Merkel seeks 'common front' on U.S. missile plans
BERLIN: Chancellor Angela Merkel of Germany, trying to counter the increasingly anti-American attitude of her coalition partners, the Social Democrats, has called on the European Union to find a common position over American plans to deploy part of an anti-missile defense shield in Eastern Europe.
Europe, Merkel said, cannot afford to become divided over the issue as it did in 2002 over U.S. plans to invade Iraq, or back in the early 1980s over deploying missiles to counter Soviet rockets.
"The only option is to present a common front," the conservative chancellor, speaking in her position as head of the EU presidency, told the newspaper Rheinische Post on Wednesday.
In fact, the two parties in Merkel's coalition appear more divided over the missile shield than other EU member states, which have been far less vocal or critical of the U.S. missile shield.
Kurt Beck, leader of the Social Democrats, said this week that the missile defense shield would lead to a new arms race and that it should be discussed within NATO, or even abandoned.
Political commentators on the left and right have been quick to seize on the divisions over the missile shield as an illustration of the discord in the coalition, which unites conservatives and Social Democrats, and the preparations of both sides for a round of state elections next year.
Berliner Zeitung, a left-leaning daily, said that Beck was pouncing on the issue of war and peace because "it is a tricky issue for the Christian Democrats." The Social Democrats are trailing Merkel's conservative bloc in the opinion polls, and have started to carve out an identity separate from the coalition in an apparent bid to win back traditional leftist voters who have defected to the new Left Party.
If an election were held this weekend, the opposition Left Party, consisting of East Germany's former Communist Party, trade unionists and leftists disappointed with the Social Democrats, would win 9 percent of the votes, according to opinion polls published Wednesday. The Social Democrats would win 30 percent and the conservative bloc 33 percent. The opposition Greens and pro- business Free Democrats would each win about 10 percent.
The conservative Frankfurter Allgemeine Zeitung criticized Beck for being naïve, or even ignorant.
"If Kurt Beck has concerns about re- armament, maybe he should express them in Tehran," the Frankfurt daily said. "That is where a missile system is being worked on, one that could reach the heart of Europe in a few years."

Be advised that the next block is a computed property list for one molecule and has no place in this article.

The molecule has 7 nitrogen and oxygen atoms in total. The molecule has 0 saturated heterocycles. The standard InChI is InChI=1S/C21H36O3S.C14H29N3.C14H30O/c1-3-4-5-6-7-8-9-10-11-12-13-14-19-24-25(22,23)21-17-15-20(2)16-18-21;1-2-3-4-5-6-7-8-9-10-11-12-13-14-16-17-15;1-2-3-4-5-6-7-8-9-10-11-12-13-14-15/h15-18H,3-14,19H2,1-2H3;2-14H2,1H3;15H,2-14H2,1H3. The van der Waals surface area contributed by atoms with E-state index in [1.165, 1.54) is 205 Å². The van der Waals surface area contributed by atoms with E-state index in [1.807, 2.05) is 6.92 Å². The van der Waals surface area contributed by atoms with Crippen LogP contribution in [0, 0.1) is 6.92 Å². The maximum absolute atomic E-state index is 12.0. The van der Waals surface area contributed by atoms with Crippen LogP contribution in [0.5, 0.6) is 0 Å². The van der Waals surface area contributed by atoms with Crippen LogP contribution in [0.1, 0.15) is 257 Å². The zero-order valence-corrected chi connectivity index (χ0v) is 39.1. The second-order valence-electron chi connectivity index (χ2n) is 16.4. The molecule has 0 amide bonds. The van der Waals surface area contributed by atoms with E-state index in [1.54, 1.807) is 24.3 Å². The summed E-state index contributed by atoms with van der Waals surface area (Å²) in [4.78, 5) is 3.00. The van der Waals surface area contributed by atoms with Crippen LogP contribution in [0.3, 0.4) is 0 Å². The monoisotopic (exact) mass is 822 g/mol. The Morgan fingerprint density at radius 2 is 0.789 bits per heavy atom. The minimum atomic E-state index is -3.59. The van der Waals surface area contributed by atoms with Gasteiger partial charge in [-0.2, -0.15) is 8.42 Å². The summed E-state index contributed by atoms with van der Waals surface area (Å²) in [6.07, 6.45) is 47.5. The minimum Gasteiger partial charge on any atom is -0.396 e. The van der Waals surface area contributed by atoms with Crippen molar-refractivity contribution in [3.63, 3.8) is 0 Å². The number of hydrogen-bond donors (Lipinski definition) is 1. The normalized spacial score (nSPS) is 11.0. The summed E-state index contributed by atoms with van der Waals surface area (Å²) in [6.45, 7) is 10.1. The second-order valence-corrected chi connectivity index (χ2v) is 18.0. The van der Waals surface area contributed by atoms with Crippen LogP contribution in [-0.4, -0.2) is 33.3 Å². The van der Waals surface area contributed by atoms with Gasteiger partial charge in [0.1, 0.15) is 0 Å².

"The issue belongs in NATO not in order to talk it to death, as some critics of the missile defense system would secretly like to see happen, but rather to analyze the danger together and to discuss the use of this type of defense," the newspaper said. "But is there anyone on either side of the Atlantic who is really interested in doing this?"
Inside NATO, other countries have been puzzled by the level of the debate in Germany, and particularly by the Social Democrats' newfound support for the alliance.
Over the past seven years, the Social Democrats have played down the importance of NATO as an alliance. Germany, France, Belgium and Luxembourg opposed any attempt by the alliance during the U.S.-led war in Iraq to assist the U.S. coalition forces.
"The mood in NATO is quite sanguine," said James Appathurai, a NATO spokesman. "We know what we have to do. We are preparing high-level talks next month which will be attended by experts."
Despite charges from Social Democrats and even from some in Merkel's party that Washington has not been talking to its allies or to Russian officials, there have been several high-level consultations at NATO headquarters and in Moscow led by Henry Obering, the U.S general in charge of the missile defense agency.
So far, in public at least, U.S. officials have not questioned the tone of any of the criticism from the German left, as was the case after Gerhard Schröder, the former Social Democratic chancellor, narrowly won re-election in 2002 after criticizing the Bush administration's actions toward Iraq.
Secretary of State Condoleezza Rice has stressed that Russia has nothing to fear about the system. Speaking this week after talks in Washington with the German foreign minister, the Social Democrat Frank-Walter Steinmeier, Rice said: "Russia and the United States have a good working relationship in which very few would contemplate the notion of a nuclear exchange."
Steinmeier, questioned about his criticism of the U.S. plan, replied in measured terms. The American need for protection was "legitimate," he said, adding that German criticism of the system was "not a disruption of American-German relations, none whatsoever."